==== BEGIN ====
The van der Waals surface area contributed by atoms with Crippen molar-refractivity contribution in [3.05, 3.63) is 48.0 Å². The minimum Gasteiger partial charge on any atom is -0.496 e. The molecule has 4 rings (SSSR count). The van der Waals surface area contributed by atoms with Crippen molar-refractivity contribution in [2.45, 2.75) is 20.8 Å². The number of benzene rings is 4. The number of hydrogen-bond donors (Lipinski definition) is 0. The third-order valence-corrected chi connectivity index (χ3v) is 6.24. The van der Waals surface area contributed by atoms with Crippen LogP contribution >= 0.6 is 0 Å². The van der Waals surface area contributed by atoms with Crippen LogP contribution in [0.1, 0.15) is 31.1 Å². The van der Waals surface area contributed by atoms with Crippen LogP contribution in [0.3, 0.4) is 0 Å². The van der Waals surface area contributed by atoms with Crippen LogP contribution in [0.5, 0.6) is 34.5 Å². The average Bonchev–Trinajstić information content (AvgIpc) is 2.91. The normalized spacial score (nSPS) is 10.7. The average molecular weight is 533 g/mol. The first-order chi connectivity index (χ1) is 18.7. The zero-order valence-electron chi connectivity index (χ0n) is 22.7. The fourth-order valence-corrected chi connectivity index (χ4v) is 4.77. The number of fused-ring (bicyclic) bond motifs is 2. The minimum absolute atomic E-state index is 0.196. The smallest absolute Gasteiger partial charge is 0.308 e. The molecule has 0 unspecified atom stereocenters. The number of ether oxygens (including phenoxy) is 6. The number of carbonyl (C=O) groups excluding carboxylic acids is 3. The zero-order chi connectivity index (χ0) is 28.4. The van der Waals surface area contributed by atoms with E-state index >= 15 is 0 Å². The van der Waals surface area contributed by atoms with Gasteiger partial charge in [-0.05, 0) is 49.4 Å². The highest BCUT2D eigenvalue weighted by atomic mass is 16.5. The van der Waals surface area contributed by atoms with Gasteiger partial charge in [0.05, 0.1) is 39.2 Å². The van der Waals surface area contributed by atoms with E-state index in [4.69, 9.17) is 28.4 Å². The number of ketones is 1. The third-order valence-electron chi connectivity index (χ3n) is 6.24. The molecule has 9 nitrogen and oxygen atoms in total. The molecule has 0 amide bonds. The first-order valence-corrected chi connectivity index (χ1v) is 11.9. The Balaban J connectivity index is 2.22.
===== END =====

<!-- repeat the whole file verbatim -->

The van der Waals surface area contributed by atoms with Crippen molar-refractivity contribution in [3.05, 3.63) is 48.0 Å². The minimum Gasteiger partial charge on any atom is -0.496 e. The molecule has 4 rings (SSSR count). The van der Waals surface area contributed by atoms with Crippen molar-refractivity contribution in [2.45, 2.75) is 20.8 Å². The number of benzene rings is 4. The number of hydrogen-bond donors (Lipinski definition) is 0. The third-order valence-corrected chi connectivity index (χ3v) is 6.24. The van der Waals surface area contributed by atoms with Crippen LogP contribution >= 0.6 is 0 Å². The van der Waals surface area contributed by atoms with Crippen LogP contribution in [0.1, 0.15) is 31.1 Å². The van der Waals surface area contributed by atoms with Crippen LogP contribution in [0.3, 0.4) is 0 Å². The van der Waals surface area contributed by atoms with Crippen LogP contribution in [0.5, 0.6) is 34.5 Å². The average Bonchev–Trinajstić information content (AvgIpc) is 2.91. The normalized spacial score (nSPS) is 10.7. The average molecular weight is 533 g/mol. The first-order chi connectivity index (χ1) is 18.7. The zero-order valence-electron chi connectivity index (χ0n) is 22.7. The fourth-order valence-corrected chi connectivity index (χ4v) is 4.77. The number of fused-ring (bicyclic) bond motifs is 2. The minimum absolute atomic E-state index is 0.196. The smallest absolute Gasteiger partial charge is 0.308 e. The molecule has 0 unspecified atom stereocenters. The number of ether oxygens (including phenoxy) is 6. The number of carbonyl (C=O) groups excluding carboxylic acids is 3. The zero-order chi connectivity index (χ0) is 28.4. The van der Waals surface area contributed by atoms with E-state index >= 15 is 0 Å². The van der Waals surface area contributed by atoms with Gasteiger partial charge in [-0.05, 0) is 49.4 Å². The highest BCUT2D eigenvalue weighted by atomic mass is 16.5. The van der Waals surface area contributed by atoms with Gasteiger partial charge in [0.05, 0.1) is 39.2 Å². The van der Waals surface area contributed by atoms with E-state index in [4.69, 9.17) is 28.4 Å². The number of ketones is 1. The third-order valence-electron chi connectivity index (χ3n) is 6.24. The molecule has 9 nitrogen and oxygen atoms in total. The molecule has 0 amide bonds. The first-order valence-corrected chi connectivity index (χ1v) is 11.9. The Balaban J connectivity index is 2.22.